Marine Ich, Velvet or Coral Fish Disease is caused from an infestation of the dinoflagellate Amyloodinium ocellatum. A member of a large group of flagellate protists that are traditionally subdivided into two groups, the animal-like protozoa and the plant-like algae, Amyloodinium ocellatum belongs to the same group of single-cell alga organisms that cause red tides in marine waters. Although this organism does not cause red tides, it is parasitic on fish at one stage in its life cycle, which depending on the temperature of the water can be completed in 6 to 12 days.
Due to the fact that this organism is able to reproduce so rapidly, when an Oodinum outbreak occurs in an aquarium and it is not immediately diagnosed and treated, in a closed saltwater system it can reach overwhelming and disastrous numbers in a very short period of time. This type of ich is one of the most common causes of a wipeout, or an abrupt loss of all the fish in a saltwater aquarium.
The Life Cycle of Amyloodinium ocellatum
- Free-swimming cells called dinospores are released from a mature cyst and go in search of a host fish. Typically these cells can survive seven to eight days without a host, but in lower tank temperatures at around 75-80 degrees, some strains may last up to 30+ days.
- Once a host is found, typically heading for the soft tissue inside the gills first, the dinospores lose their swimming capabilities and become non-motile parasitic trophozoites. At this stage they turn parasitic, as each attaches to the host fish by sending out a filament for feeding.
- After deriving nutrition for 3 days to a week the trophozoites become mature and drop off into the substrate, may remain hidden in the mucus membrane, or sometimes be deeply embedded in the tissue of a host fish, where at this point each forms a type of hard shell covering.
- Inside each encrusted cyst the cells, now called tomonts, reproduce internally by non-sexual division. Upon reaching maturity in about five days, each cyst ruptures and releases hundreds of new free-swimming dinospores to start the cycle all over again, but in much large numbers.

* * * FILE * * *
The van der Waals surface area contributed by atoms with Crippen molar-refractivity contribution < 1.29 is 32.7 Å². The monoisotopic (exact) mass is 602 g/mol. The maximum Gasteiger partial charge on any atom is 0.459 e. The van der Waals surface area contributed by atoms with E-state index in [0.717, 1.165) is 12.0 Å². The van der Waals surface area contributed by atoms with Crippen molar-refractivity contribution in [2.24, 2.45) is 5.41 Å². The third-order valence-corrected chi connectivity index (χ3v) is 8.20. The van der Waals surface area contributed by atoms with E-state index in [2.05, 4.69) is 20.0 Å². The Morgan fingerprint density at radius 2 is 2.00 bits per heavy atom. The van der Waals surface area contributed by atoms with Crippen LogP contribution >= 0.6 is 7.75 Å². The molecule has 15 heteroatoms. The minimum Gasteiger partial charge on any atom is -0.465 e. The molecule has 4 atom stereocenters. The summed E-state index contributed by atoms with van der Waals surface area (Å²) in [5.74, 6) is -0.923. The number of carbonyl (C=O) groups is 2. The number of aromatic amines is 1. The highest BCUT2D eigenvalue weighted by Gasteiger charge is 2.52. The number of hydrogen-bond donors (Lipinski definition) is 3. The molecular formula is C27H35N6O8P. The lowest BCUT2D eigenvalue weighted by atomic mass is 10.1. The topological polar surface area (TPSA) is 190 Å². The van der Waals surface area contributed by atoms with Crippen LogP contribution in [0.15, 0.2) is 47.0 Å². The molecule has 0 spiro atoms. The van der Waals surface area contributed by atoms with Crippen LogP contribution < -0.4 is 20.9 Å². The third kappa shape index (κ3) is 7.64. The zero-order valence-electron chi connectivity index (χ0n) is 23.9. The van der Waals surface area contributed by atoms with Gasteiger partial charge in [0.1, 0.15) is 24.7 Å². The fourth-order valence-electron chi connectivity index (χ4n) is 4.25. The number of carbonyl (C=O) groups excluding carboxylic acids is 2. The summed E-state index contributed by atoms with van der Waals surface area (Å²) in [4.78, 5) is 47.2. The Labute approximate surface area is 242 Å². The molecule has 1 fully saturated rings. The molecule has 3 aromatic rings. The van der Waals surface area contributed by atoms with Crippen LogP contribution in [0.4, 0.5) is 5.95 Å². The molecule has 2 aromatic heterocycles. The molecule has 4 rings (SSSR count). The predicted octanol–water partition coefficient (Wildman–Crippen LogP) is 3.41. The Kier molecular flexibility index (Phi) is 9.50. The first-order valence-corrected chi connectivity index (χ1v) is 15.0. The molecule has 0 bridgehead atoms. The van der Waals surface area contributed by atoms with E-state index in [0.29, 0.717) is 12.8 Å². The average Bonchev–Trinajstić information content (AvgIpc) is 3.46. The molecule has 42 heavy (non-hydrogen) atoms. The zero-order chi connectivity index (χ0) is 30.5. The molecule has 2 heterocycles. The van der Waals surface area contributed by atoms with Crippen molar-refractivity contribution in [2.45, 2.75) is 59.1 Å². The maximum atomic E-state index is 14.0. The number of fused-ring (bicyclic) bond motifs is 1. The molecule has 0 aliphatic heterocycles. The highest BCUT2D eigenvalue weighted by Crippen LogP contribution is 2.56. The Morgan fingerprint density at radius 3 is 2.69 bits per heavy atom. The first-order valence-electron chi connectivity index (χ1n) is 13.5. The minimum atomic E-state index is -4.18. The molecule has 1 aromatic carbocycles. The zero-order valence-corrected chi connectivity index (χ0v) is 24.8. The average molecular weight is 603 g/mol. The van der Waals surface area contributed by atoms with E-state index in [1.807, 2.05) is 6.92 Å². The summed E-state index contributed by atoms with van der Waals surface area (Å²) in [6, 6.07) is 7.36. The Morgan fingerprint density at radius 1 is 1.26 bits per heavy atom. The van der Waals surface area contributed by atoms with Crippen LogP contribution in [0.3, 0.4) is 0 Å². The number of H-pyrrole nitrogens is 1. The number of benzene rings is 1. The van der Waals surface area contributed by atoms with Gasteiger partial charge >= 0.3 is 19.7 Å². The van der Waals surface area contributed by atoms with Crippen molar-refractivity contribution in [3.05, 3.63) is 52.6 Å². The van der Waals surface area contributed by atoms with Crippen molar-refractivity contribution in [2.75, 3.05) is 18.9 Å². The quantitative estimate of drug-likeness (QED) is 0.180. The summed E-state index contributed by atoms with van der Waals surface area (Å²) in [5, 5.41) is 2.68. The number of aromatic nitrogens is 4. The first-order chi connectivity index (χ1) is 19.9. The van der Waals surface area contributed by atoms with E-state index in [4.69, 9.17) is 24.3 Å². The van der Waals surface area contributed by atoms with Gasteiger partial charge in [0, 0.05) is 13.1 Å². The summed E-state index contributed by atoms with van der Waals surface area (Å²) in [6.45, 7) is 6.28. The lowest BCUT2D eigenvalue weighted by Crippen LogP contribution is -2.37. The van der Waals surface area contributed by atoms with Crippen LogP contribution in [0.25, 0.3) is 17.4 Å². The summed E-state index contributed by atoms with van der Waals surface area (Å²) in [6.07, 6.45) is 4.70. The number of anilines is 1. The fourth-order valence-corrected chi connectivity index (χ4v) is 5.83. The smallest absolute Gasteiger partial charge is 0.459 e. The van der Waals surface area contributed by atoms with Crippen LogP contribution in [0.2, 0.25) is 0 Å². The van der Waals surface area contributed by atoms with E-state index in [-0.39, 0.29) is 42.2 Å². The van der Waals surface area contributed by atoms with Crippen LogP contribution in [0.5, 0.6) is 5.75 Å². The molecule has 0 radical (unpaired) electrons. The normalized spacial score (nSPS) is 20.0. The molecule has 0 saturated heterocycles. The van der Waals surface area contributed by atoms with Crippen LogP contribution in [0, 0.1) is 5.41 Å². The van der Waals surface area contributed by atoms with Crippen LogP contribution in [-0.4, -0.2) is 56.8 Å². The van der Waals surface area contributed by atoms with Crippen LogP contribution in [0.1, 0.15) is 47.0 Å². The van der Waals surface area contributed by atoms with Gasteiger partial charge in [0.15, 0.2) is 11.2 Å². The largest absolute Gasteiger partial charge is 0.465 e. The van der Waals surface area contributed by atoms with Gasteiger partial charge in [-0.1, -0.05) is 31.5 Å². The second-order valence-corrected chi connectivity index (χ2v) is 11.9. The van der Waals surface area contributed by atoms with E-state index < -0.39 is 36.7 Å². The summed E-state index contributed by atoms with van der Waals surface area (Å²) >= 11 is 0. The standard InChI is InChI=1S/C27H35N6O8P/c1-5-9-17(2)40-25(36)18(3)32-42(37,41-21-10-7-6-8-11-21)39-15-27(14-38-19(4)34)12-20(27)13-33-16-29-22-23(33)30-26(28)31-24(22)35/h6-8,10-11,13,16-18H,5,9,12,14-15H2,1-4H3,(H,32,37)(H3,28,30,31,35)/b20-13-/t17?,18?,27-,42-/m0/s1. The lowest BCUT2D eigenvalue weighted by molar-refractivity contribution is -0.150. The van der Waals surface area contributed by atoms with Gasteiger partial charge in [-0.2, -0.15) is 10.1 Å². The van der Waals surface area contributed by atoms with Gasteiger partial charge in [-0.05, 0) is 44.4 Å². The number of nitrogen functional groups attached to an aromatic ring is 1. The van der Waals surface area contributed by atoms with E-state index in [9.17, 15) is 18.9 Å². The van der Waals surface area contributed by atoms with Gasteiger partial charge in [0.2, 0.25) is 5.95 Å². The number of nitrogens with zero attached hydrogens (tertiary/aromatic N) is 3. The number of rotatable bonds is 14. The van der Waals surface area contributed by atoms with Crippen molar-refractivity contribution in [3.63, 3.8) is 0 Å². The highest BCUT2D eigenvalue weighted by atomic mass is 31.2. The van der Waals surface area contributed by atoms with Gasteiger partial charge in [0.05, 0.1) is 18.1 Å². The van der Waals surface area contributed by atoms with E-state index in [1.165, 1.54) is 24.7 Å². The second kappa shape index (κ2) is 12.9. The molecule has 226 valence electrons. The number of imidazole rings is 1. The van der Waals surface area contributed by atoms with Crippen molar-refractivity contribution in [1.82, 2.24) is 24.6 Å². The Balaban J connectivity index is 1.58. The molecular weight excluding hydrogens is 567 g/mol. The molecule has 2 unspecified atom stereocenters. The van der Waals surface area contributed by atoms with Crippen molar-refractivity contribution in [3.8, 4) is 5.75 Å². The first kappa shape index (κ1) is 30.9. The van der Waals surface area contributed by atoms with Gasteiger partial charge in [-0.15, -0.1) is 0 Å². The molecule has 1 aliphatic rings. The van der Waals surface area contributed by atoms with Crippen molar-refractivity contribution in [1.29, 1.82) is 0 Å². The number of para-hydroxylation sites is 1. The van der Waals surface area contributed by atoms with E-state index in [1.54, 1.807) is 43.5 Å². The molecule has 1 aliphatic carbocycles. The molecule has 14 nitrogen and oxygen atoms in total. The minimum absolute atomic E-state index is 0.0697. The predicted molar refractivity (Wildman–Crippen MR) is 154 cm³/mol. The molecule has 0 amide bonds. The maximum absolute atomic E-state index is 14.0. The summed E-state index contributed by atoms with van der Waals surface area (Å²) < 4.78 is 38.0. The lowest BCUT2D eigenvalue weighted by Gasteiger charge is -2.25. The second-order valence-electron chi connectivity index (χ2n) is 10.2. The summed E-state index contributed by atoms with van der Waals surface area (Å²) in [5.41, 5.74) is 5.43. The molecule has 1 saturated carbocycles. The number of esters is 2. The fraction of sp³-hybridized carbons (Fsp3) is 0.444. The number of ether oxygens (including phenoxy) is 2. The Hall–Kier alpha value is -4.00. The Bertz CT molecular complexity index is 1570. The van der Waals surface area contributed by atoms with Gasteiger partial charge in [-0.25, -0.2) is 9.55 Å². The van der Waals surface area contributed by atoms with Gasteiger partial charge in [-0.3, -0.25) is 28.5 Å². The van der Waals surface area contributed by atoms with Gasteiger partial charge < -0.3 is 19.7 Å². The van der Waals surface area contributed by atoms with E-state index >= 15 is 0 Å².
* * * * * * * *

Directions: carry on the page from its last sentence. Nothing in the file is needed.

Most similarly symptomatic to Brooklynella, Oodinium organisms primarily attack the gills first. At the onset of this ich infestation fish often scrap up against objects in the aquarium, lethargy sets in, and rapid respiration develops, which is the result of excess mucus in the gills due to the invasion of the parasites. This is typically noticed as fish staying at the surface of the water, or remaining in a position where a steady flow of water is present in the aquarium.
As the disease progresses outwards from the gills, the cysts then become visible on the fins and body. Although these cysts may appear as tiny white dots the size of a grain of salt, like the first sign of Saltwater Ich or White Spot Disease, what sets Oodinium apart from other types of ich is that at this point the fish have the appearance of being coated with what looks like a whitish or tan to golden colored, velvet-like film, thus the name Velvet Disease.
Now in the advanced stage of the disease the production of gill and body mucus increases, the fish becomes listless, refuses to eat, and it's not unusual for a secondary infection to develop. For fish that reach this end stage of the disease, it's typically too late. They usually do not respond to treatment, and most often will die.
Most Effective Treatments for Oodinium
- Remove all fish from the main aquarium, give them a freshwater dip or bath, and then place them into a QT with vigorous aeration provided. Treat the fish in the QT with a copper-based medication (shop & compare prices) per the manufacturer's product instructions. To address complications from secondary infections, also treat the fish with an appropriate antibiotic or anti-bacterial medication. Continue treating the fish in the QT until the ich appears to be gone, and then keep treating for another week after that.
- Unfortunately, Oodinium can withstand a broad salinity range (from 3 to 45 ppt) so Hyposalinity is not an effective treatment.
Reinfection will occur no matter how effectively the fish have been treated if the organisms are not eradicated from the main aquarium. Because they require a fish host to survive, this can be accomplished by keeping the tank devoid of any fish for at least four weeks. For fish-only aquariums hyposalinity can be applied during this period of time, and the tank temperature elevated to 85 to 90 degrees to speed up the life cycle of the organisms, which will help to eliminate all cysts and dinospores in three weeks.
Several days prior to returning the treated fish to the main aquarium all filter equipment should be cleaned, filtering materials changed, and a particle water change performed.
~ Debbie & Stan Hauter
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